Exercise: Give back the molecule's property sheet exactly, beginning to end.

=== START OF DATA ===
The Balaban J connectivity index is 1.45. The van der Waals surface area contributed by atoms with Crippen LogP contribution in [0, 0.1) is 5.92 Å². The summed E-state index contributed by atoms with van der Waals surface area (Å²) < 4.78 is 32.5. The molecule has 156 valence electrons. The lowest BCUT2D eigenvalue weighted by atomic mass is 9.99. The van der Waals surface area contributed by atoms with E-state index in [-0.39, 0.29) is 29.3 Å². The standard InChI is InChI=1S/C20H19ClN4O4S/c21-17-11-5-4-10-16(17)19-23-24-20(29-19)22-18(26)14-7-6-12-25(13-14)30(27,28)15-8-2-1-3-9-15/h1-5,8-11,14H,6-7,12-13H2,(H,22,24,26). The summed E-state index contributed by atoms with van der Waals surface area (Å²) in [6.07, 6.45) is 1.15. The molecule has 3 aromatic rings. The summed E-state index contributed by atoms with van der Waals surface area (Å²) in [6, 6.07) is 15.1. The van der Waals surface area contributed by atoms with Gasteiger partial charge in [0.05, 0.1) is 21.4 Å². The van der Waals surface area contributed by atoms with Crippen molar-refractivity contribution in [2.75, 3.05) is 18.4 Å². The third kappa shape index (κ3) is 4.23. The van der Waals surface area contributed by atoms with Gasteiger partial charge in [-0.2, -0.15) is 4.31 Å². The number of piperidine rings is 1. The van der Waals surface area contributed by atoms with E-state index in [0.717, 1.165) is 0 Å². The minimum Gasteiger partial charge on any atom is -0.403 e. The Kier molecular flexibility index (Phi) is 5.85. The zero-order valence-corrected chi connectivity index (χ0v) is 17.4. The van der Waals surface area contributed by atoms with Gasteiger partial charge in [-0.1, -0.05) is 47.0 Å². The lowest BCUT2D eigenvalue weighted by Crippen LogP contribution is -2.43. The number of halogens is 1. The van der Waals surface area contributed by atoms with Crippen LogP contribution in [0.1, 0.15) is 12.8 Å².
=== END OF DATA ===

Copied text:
The Balaban J connectivity index is 1.45. The van der Waals surface area contributed by atoms with Crippen LogP contribution in [0, 0.1) is 5.92 Å². The summed E-state index contributed by atoms with van der Waals surface area (Å²) < 4.78 is 32.5. The molecule has 156 valence electrons. The lowest BCUT2D eigenvalue weighted by atomic mass is 9.99. The van der Waals surface area contributed by atoms with E-state index in [-0.39, 0.29) is 29.3 Å². The standard InChI is InChI=1S/C20H19ClN4O4S/c21-17-11-5-4-10-16(17)19-23-24-20(29-19)22-18(26)14-7-6-12-25(13-14)30(27,28)15-8-2-1-3-9-15/h1-5,8-11,14H,6-7,12-13H2,(H,22,24,26). The summed E-state index contributed by atoms with van der Waals surface area (Å²) in [6.07, 6.45) is 1.15. The molecule has 3 aromatic rings. The summed E-state index contributed by atoms with van der Waals surface area (Å²) in [6, 6.07) is 15.1. The van der Waals surface area contributed by atoms with Gasteiger partial charge in [0.05, 0.1) is 21.4 Å². The van der Waals surface area contributed by atoms with Crippen molar-refractivity contribution in [2.75, 3.05) is 18.4 Å². The third kappa shape index (κ3) is 4.23. The van der Waals surface area contributed by atoms with Gasteiger partial charge in [-0.2, -0.15) is 4.31 Å². The number of piperidine rings is 1. The van der Waals surface area contributed by atoms with E-state index in [0.717, 1.165) is 0 Å². The minimum Gasteiger partial charge on any atom is -0.403 e. The Kier molecular flexibility index (Phi) is 5.85. The zero-order valence-corrected chi connectivity index (χ0v) is 17.4. The van der Waals surface area contributed by atoms with Gasteiger partial charge in [-0.1, -0.05) is 47.0 Å². The lowest BCUT2D eigenvalue weighted by Crippen LogP contribution is -2.43. The number of halogens is 1. The van der Waals surface area contributed by atoms with Crippen LogP contribution in [0.1, 0.15) is 12.8 Å².